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Jewish Journal

Sex comedy ‘Fading Gigolo’ more warm than hot

by Naomi Pfefferman

April 30, 2014 | 10:36 am

From left: Woody Allen and John Turturro in “Fading Gigolo.” Photo courtesy of Millennium Entertainment

In a movie about sex, there has to be an obstacle, and there’s no bigger obstacle than religion,” John Turturro said from Dallas, where he was promoting his new comic film, “Fading Gigolo.”

The actor-writer-director plays the eponymous hooker — to Woody Allen’s pimp — who becomes smitten with a Chasidic widow (Vanessa Paradis).

The shenanigans start when Murray Schwartz (Allen), who’s being forced to close his New York book store, has a proposition for his underemployed Italian-American friend Fioravante (Turturro): Murray’s dermatologist (Sharon Stone) has revealed that she wants to have a ménage a trois with her girlfriend (Sofia Vergara), so why not get her to pay for Fioravante’s services? Fioravante’s initial response: “You’re on drugs,” to which Murray replies, “Aside from Zoloft, no.”

Before long, however, Fioravante finds himself immersed in the sex business, as the bumbling Murray successfully rustles up clients of a certain age. Among them is Avigal, the grieving, turban-clad widow of a Satmar rabbi, who innocently signs on for Fioravante’s services when Murray deliberately misleads her into assuming that the gigolo is actually a healer and a Sephardic Jew to boot. 

A chaste romance ensues, even as Dovi (Liev Schreiber), a member of the Williamsburg, N.Y., “Shomrim” patrol who is in love with Avigal, follows Fioravante’s every move and eventually drags Murray in front of a beit din (rabbinical court). “You’ve got the wrong guy,” Murray protests. “I’ve already been circumcised.”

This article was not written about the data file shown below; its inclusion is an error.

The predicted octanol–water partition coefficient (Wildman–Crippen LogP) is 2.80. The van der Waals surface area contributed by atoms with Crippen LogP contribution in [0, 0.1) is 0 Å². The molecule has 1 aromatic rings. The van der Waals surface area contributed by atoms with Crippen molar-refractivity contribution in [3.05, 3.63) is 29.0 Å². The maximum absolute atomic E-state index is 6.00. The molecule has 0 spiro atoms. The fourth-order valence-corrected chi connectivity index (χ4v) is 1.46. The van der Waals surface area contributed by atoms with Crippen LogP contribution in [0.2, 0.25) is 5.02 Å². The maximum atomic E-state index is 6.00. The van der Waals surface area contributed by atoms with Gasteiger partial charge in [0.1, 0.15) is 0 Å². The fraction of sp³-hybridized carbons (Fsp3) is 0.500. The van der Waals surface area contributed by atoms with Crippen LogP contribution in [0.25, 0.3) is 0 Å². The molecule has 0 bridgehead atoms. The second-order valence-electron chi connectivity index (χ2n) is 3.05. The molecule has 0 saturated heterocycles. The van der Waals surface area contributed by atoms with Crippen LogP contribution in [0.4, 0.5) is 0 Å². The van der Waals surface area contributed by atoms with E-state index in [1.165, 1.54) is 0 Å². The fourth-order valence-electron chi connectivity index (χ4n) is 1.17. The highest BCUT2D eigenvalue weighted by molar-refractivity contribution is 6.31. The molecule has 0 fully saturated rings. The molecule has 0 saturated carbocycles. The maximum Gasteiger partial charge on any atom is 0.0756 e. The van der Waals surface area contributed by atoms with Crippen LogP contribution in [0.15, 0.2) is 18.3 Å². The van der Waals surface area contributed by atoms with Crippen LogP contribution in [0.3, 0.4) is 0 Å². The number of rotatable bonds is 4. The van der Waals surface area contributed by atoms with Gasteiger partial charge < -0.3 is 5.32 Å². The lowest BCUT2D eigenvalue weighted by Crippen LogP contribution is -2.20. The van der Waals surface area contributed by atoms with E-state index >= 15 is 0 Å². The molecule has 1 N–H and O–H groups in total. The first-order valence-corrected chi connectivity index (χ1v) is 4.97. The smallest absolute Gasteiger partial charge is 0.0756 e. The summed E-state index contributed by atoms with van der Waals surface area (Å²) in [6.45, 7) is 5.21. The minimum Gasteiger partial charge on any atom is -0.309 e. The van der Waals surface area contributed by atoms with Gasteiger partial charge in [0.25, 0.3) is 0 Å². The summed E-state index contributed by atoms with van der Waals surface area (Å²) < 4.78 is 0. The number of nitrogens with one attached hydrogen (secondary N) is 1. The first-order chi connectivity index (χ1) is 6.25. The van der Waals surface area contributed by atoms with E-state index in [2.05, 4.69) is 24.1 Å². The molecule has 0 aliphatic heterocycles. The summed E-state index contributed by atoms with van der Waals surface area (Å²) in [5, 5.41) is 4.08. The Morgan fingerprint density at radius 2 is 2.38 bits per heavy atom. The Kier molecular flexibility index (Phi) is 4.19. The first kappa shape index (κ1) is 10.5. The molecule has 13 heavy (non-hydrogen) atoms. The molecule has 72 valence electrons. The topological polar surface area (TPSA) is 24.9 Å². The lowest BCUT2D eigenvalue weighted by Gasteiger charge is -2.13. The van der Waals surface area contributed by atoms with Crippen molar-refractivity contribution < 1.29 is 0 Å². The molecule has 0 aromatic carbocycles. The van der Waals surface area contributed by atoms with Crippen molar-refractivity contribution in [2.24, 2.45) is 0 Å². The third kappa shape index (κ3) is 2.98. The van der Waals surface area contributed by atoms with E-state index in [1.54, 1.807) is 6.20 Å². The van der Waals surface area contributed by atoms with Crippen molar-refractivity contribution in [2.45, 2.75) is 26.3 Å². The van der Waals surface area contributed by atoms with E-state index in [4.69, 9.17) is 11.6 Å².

Along the way, the comedy becomes a sweet meditation on loneliness and the need for human companionship.

Turturro, 57, who grew up Italian-Catholic in Queens, N.Y., has directed four previous films, including 2010’s “Passione,” but he is perhaps best known as a recurring actor in Spike Lee and Coen brothers films. Over the years, he also has played his share of Jewish characters, notably a gay hustler in the Coens’ “Miller’s Crossing” (1990), the game-show contestant Herbert Stempel in 1994’s “Quiz Show,” and the Holocaust survivor and author Primo Levi in 1997’s “The Truce.” Turturro’s wife, Katherine Borowitz, is Jewish, and the couple named their older son, Amedeo, after the famed early-20th-century Italian-Jewish artist Amedeo Modigliani. Their younger son, Diego, 13 — decked out in side curls and tzitzit — plays one of Avigal’s six children in “Fading Gigolo.”

Did Turturro worry that his unorthodox romance might draw ire in segments of the Jewish community? “I wanted to be very respectful,” he said. “I had research coming out of my ears — I spoke to all kinds of people in Chasidic communities, including rabbis — and I saw that there were people who were very contented there. But it was a very hard movie to get right because I was trying to navigate this tightrope in a way. So I erred on the side of being subtler and more balanced in my approach.”

Turturro added that he has always been fascinated by women, sex and religion — “from the sheitel [wig] to the habit to the burqa — so I wasn’t afraid to make the [faith] specific in the film.” Of course, some potential financiers “worried that there was too much of this Chasidic element in the movie, but I told them that we’re all human beings, we all have different cultures, and when you touch on the specific, you can also touch on the universal,” he said.